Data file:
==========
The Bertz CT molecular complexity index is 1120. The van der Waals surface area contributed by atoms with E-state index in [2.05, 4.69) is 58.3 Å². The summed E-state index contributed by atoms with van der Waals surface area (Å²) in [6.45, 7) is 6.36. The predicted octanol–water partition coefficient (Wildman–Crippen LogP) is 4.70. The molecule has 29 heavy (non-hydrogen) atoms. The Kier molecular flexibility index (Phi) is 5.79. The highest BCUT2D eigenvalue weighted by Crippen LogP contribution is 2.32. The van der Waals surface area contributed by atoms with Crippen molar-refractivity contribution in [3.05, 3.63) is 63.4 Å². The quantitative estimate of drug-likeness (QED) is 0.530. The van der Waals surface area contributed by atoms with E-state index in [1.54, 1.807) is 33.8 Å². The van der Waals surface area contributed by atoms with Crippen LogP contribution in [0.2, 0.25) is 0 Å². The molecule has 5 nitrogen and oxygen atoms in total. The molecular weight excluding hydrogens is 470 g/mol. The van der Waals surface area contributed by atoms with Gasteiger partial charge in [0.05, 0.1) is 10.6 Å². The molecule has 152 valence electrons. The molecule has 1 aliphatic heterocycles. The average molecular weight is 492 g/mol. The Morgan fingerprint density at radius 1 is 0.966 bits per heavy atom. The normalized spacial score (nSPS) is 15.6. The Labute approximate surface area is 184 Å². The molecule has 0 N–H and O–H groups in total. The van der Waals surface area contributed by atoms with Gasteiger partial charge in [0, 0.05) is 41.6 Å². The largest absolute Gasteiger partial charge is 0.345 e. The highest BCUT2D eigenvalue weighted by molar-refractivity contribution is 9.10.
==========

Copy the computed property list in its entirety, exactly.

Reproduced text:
The Bertz CT molecular complexity index is 1120. The van der Waals surface area contributed by atoms with E-state index in [2.05, 4.69) is 58.3 Å². The summed E-state index contributed by atoms with van der Waals surface area (Å²) in [6.45, 7) is 6.36. The predicted octanol–water partition coefficient (Wildman–Crippen LogP) is 4.70. The molecule has 29 heavy (non-hydrogen) atoms. The Kier molecular flexibility index (Phi) is 5.79. The highest BCUT2D eigenvalue weighted by Crippen LogP contribution is 2.32. The van der Waals surface area contributed by atoms with Crippen molar-refractivity contribution in [3.05, 3.63) is 63.4 Å². The quantitative estimate of drug-likeness (QED) is 0.530. The van der Waals surface area contributed by atoms with E-state index in [1.54, 1.807) is 33.8 Å². The van der Waals surface area contributed by atoms with Crippen LogP contribution in [0.2, 0.25) is 0 Å². The molecule has 5 nitrogen and oxygen atoms in total. The molecular weight excluding hydrogens is 470 g/mol. The van der Waals surface area contributed by atoms with Gasteiger partial charge in [0.05, 0.1) is 10.6 Å². The molecule has 152 valence electrons. The molecule has 1 aliphatic heterocycles. The average molecular weight is 492 g/mol. The Morgan fingerprint density at radius 1 is 0.966 bits per heavy atom. The normalized spacial score (nSPS) is 15.6. The Labute approximate surface area is 184 Å². The molecule has 0 N–H and O–H groups in total. The van der Waals surface area contributed by atoms with Gasteiger partial charge in [0, 0.05) is 41.6 Å². The largest absolute Gasteiger partial charge is 0.345 e. The highest BCUT2D eigenvalue weighted by molar-refractivity contribution is 9.10.